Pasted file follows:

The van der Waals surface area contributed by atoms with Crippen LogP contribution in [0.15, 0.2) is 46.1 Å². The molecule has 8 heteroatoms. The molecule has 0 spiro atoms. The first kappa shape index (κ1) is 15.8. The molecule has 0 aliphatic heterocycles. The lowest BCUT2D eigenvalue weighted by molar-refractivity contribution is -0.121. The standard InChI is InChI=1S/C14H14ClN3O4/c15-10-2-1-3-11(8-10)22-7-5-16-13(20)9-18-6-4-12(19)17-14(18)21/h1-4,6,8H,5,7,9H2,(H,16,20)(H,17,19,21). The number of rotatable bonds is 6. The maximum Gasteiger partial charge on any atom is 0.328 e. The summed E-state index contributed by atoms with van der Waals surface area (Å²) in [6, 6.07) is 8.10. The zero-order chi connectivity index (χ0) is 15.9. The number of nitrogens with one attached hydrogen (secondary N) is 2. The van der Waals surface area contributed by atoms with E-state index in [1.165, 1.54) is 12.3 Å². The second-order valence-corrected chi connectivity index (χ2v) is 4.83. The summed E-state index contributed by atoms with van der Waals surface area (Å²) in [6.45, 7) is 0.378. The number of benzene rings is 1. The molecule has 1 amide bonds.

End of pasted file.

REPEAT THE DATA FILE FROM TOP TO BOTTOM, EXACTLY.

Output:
The van der Waals surface area contributed by atoms with Crippen LogP contribution in [0.15, 0.2) is 46.1 Å². The molecule has 8 heteroatoms. The molecule has 0 spiro atoms. The first kappa shape index (κ1) is 15.8. The molecule has 0 aliphatic heterocycles. The lowest BCUT2D eigenvalue weighted by molar-refractivity contribution is -0.121. The standard InChI is InChI=1S/C14H14ClN3O4/c15-10-2-1-3-11(8-10)22-7-5-16-13(20)9-18-6-4-12(19)17-14(18)21/h1-4,6,8H,5,7,9H2,(H,16,20)(H,17,19,21). The number of rotatable bonds is 6. The maximum Gasteiger partial charge on any atom is 0.328 e. The summed E-state index contributed by atoms with van der Waals surface area (Å²) in [6, 6.07) is 8.10. The zero-order chi connectivity index (χ0) is 15.9. The number of nitrogens with one attached hydrogen (secondary N) is 2. The van der Waals surface area contributed by atoms with E-state index in [1.165, 1.54) is 12.3 Å². The second-order valence-corrected chi connectivity index (χ2v) is 4.83. The summed E-state index contributed by atoms with van der Waals surface area (Å²) in [6.45, 7) is 0.378. The number of benzene rings is 1. The molecule has 1 amide bonds.